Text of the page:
On Mother-Daughter Relationship in the Women Warrior

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On Mother-daughter relationship in The Woman Warrior

1 Brief introduction of Chinese-American literature in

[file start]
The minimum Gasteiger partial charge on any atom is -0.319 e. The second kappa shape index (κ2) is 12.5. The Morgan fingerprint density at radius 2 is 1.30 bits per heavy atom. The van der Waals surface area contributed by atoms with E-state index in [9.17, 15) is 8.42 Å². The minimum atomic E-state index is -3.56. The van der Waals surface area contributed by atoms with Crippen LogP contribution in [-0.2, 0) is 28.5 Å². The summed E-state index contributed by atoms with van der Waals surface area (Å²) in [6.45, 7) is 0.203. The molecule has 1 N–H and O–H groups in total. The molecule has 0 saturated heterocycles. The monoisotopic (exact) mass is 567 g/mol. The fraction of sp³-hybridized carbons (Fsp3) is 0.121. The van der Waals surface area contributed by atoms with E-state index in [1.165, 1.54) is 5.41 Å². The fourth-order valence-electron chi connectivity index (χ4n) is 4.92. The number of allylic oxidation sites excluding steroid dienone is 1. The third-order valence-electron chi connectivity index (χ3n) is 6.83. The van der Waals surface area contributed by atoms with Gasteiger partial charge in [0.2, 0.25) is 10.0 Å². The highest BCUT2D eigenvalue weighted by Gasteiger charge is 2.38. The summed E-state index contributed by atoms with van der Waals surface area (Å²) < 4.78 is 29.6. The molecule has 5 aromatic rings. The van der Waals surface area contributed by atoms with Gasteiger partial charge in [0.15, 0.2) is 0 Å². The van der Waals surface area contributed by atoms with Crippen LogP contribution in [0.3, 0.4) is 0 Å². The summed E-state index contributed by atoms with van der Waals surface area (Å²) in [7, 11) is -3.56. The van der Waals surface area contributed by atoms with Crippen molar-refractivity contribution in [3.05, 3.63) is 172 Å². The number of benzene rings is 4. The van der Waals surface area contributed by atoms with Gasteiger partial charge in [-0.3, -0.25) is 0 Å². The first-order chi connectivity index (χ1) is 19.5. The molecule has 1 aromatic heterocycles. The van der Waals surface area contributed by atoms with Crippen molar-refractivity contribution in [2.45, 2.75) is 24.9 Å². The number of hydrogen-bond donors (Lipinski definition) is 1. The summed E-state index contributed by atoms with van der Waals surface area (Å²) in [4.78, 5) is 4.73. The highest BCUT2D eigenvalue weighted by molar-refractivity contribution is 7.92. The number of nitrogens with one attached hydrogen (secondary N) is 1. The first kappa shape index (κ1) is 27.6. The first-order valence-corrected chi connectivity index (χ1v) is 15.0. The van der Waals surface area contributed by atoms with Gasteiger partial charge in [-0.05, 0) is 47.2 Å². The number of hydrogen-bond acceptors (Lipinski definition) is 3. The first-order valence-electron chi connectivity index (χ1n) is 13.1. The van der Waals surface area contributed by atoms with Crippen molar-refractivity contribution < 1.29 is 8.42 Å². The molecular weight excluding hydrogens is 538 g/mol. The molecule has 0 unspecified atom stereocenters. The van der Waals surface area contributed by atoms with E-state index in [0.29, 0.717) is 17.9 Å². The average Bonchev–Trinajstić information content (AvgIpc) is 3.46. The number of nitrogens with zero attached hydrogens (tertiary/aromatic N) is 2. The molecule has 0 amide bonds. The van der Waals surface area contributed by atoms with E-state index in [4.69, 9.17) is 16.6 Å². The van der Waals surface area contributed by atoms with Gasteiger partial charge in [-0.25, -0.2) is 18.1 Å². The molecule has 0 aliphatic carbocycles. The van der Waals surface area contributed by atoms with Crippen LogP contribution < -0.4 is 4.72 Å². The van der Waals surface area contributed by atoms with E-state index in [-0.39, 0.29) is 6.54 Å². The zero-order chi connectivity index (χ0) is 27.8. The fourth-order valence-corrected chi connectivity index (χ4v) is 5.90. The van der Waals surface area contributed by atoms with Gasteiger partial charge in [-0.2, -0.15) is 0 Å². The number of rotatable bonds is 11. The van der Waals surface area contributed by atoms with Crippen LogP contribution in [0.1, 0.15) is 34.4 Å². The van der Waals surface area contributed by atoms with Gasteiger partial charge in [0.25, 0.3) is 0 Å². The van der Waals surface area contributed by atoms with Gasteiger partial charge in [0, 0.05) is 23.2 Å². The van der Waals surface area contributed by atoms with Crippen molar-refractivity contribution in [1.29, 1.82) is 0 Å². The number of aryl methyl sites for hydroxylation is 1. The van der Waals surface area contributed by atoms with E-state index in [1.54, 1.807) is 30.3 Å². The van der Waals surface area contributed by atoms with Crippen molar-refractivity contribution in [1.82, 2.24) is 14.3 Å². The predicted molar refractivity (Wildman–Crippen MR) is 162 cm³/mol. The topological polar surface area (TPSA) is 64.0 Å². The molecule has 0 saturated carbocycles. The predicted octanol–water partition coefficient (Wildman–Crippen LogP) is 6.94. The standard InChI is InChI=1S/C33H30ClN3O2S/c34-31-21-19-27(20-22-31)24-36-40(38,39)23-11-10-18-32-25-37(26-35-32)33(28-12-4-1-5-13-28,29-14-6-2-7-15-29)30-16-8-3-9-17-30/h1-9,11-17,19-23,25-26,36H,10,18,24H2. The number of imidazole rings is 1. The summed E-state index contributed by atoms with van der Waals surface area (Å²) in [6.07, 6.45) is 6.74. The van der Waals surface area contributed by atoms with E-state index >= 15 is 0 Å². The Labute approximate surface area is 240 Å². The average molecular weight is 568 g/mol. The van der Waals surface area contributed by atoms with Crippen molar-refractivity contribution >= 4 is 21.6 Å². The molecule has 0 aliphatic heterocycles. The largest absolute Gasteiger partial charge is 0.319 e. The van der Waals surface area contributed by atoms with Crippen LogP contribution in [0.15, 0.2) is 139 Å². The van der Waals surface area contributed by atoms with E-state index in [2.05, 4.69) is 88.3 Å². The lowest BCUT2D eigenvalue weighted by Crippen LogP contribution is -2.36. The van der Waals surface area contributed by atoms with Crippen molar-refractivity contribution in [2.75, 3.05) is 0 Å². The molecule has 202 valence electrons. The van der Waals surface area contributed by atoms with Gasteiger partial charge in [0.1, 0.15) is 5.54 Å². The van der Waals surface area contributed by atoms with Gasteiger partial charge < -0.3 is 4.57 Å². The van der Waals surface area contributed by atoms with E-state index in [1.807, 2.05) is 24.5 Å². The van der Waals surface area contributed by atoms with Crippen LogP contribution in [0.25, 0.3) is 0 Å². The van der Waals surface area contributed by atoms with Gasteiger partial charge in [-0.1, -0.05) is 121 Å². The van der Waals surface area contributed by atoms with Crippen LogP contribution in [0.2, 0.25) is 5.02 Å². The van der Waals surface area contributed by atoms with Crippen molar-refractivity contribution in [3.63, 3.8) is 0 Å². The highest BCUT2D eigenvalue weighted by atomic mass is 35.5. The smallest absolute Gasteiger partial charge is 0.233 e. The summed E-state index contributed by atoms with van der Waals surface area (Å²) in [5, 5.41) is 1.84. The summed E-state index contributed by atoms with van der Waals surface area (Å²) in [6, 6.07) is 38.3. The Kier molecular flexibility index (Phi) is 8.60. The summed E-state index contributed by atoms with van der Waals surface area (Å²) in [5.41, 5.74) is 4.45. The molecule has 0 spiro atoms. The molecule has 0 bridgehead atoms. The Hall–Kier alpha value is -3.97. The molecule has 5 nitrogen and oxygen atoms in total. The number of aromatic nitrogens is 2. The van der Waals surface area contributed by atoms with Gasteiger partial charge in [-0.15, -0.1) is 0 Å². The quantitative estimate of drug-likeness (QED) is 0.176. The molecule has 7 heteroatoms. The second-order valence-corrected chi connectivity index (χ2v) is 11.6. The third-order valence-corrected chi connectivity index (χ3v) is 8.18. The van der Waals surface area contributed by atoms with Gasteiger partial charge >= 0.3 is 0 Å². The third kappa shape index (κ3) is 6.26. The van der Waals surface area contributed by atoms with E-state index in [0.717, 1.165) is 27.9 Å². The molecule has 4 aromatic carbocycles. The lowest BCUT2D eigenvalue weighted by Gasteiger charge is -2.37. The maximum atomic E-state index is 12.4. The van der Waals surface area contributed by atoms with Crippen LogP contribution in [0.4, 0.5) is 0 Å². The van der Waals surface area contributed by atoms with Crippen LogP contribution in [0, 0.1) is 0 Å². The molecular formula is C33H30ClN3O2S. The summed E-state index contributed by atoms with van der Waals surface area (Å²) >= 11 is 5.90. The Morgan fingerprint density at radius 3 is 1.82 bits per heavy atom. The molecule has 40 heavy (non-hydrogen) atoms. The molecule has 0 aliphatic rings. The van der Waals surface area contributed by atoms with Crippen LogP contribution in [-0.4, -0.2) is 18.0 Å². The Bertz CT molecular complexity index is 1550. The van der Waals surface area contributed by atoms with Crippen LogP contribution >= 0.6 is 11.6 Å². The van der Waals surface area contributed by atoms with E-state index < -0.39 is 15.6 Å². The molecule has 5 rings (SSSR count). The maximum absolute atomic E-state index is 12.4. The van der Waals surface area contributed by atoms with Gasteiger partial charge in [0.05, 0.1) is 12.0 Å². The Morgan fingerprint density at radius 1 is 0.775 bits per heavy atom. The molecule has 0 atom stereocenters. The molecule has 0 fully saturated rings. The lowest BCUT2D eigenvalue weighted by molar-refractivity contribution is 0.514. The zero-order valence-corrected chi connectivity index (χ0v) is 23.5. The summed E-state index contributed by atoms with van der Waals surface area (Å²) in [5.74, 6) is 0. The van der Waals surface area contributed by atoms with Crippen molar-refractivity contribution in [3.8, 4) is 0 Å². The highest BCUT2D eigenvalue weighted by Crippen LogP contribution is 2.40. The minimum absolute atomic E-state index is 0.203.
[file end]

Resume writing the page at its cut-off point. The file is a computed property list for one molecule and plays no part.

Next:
United States(the special focus on mother-daughter relationship in the Chinese-American women writings) From the nineteenth century, Chinese-American literature has been discriminated by the American literature canon. Most early Chinese American works tended to cater for the taste of the white readership. The situation changed till the later half of the twentieth century when the Civil Rights Movement took place in the United States, during which more Chinese writers emerged on the literary stage and the mainstream of American society began to pay more attention to the Chinese-American literature. The 1980s and 1990s saw flowering of Chinese-American literature, there have been so many works by Chinese-American writers that American literary criticism has come to recognize ¡°Asian literature¡± as a separate genre, of which Chinese-American literature is a most important part. While, the contemporary Chinese-American writers focused on races and cultural identity all the time, and a notable feature of more contemporary Chinese American women¡¯s writing is an emphasis upon mother-daughter relationship. We will have a look on the meaning of this phenomenon. Cultural confrontation and reconciliation is always a major concern of the Chinese American writers who live between two worlds. Standing on the interface of the two cultures, Kinston, one of the representatives of those Chinese American writers, adopts the Chinese tradition of talk story and two generations" experiences in America, and presents readers with the between-world situation in The Woman Warrior. Through her representative work-The Woman Warrior, Kinston explores the Chinese American experience, their cultural identity, and the mother-daughter relationship in different cultural context. Although the conflicts are inevitable between two cultural worlds, with mutual communication and understanding, cultural reconciliation is reached, and eventually a balance in the between-world condition is achieved. Through the approach of textual analysis and cultural reading, this thesis intends to provide a way of appreciating Kinston"s novel, and eventually to help readers understand the conflicts and reconciliation of two cultural worlds. 2 Analysis of the relationship between mother Bell and daughter Ruby in details 2.1 Analysis of the relationship between mother and daughter in details The arts are used to address both aesthetic and serious societal issues such as Maxine Hong Kingston's The Woman Warrior, the story of a woman's struggle with identity as a minority in American culture. The Woman Warrior was written by Maxine Hong Kingston and published by Vintage Books in 1975. It is semi-autobiographical, incorporating many elements of fiction. In any case, her work stands as an example of postmodernism in American Literature, demonstrated by the fact that although it lacks any kind of continuous storyline, one can still find it interesting. Through this novel, Kingston explores ethnicity and gender roles, especially in the context of her experience as a Chinese-American woman. The book is divided into five chapters: "No Name Woman"; "White Tigers"; "Shaman"; "At the Western Palace"; and "A Song for a Barbarian Reed Pipe." In "No Name Woman" Kingston describes the suicide of her aunt after she gave birth to an illegitimate child. In "White Tigers" she creates a fantastic allegory in which she describes her childhood. She imagines herself as legendary Chinese woman warrior, Fa Mulan. In "Shaman" she describes her mother's experience in Chinese medical school. She mixes fantasy and autobiography, detailing her mother's physical and mental battles with spirits and ghosts. In "At the Western Palace" she describes her aunt Moon Orchid's mental breakdown after she emigrates to the United States from China. Finally in "A Song for a Barbarian Reed Pipe" she...
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